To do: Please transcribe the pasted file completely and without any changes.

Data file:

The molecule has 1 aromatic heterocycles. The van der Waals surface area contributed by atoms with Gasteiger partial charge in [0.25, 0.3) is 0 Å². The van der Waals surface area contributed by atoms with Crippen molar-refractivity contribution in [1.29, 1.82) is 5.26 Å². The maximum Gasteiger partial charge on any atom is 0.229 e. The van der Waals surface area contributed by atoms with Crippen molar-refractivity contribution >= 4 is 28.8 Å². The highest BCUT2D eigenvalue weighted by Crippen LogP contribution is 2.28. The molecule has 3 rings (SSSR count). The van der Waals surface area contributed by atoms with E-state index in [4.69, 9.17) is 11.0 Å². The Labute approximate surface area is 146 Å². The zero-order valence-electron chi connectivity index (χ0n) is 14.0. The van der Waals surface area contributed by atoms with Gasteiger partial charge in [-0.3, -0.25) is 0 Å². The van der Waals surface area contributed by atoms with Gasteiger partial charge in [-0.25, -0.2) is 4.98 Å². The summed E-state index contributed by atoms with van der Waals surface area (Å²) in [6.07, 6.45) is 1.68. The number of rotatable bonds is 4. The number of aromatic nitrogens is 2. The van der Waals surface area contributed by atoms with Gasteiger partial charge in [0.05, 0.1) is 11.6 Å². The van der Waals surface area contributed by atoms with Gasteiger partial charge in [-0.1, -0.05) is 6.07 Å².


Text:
The molecule has 1 aromatic heterocycles. The van der Waals surface area contributed by atoms with Gasteiger partial charge in [0.25, 0.3) is 0 Å². The van der Waals surface area contributed by atoms with Crippen molar-refractivity contribution in [1.29, 1.82) is 5.26 Å². The maximum Gasteiger partial charge on any atom is 0.229 e. The van der Waals surface area contributed by atoms with Crippen molar-refractivity contribution >= 4 is 28.8 Å². The highest BCUT2D eigenvalue weighted by Crippen LogP contribution is 2.28. The molecule has 3 rings (SSSR count). The van der Waals surface area contributed by atoms with E-state index in [4.69, 9.17) is 11.0 Å². The Labute approximate surface area is 146 Å². The zero-order valence-electron chi connectivity index (χ0n) is 14.0. The van der Waals surface area contributed by atoms with Gasteiger partial charge in [-0.3, -0.25) is 0 Å². The van der Waals surface area contributed by atoms with Gasteiger partial charge in [-0.25, -0.2) is 4.98 Å². The summed E-state index contributed by atoms with van der Waals surface area (Å²) in [6.07, 6.45) is 1.68. The number of rotatable bonds is 4. The number of aromatic nitrogens is 2. The van der Waals surface area contributed by atoms with Gasteiger partial charge in [0.05, 0.1) is 11.6 Å². The van der Waals surface area contributed by atoms with Gasteiger partial charge in [-0.1, -0.05) is 6.07 Å².